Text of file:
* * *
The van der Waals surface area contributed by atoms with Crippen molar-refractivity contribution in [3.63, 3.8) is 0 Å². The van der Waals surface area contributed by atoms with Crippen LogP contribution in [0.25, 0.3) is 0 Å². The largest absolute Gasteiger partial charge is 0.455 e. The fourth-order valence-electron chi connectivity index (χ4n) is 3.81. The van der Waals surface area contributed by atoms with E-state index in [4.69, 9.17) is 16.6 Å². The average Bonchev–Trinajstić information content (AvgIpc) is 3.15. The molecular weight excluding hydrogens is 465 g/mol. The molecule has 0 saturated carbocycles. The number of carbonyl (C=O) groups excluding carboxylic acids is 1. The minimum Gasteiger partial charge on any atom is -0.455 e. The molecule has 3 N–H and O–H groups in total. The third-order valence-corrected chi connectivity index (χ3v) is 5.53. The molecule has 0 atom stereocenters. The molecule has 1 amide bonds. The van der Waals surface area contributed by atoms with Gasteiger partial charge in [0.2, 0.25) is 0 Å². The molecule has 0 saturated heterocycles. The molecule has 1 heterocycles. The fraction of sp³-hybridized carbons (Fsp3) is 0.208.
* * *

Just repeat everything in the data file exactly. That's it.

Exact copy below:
The van der Waals surface area contributed by atoms with Crippen molar-refractivity contribution in [3.63, 3.8) is 0 Å². The van der Waals surface area contributed by atoms with Crippen LogP contribution in [0.25, 0.3) is 0 Å². The largest absolute Gasteiger partial charge is 0.455 e. The fourth-order valence-electron chi connectivity index (χ4n) is 3.81. The van der Waals surface area contributed by atoms with E-state index in [4.69, 9.17) is 16.6 Å². The average Bonchev–Trinajstić information content (AvgIpc) is 3.15. The molecular weight excluding hydrogens is 465 g/mol. The molecule has 0 saturated carbocycles. The number of carbonyl (C=O) groups excluding carboxylic acids is 1. The minimum Gasteiger partial charge on any atom is -0.455 e. The molecule has 3 N–H and O–H groups in total. The third-order valence-corrected chi connectivity index (χ3v) is 5.53. The molecule has 0 atom stereocenters. The molecule has 1 amide bonds. The van der Waals surface area contributed by atoms with Gasteiger partial charge in [0.2, 0.25) is 0 Å². The molecule has 0 saturated heterocycles. The molecule has 1 heterocycles. The fraction of sp³-hybridized carbons (Fsp3) is 0.208.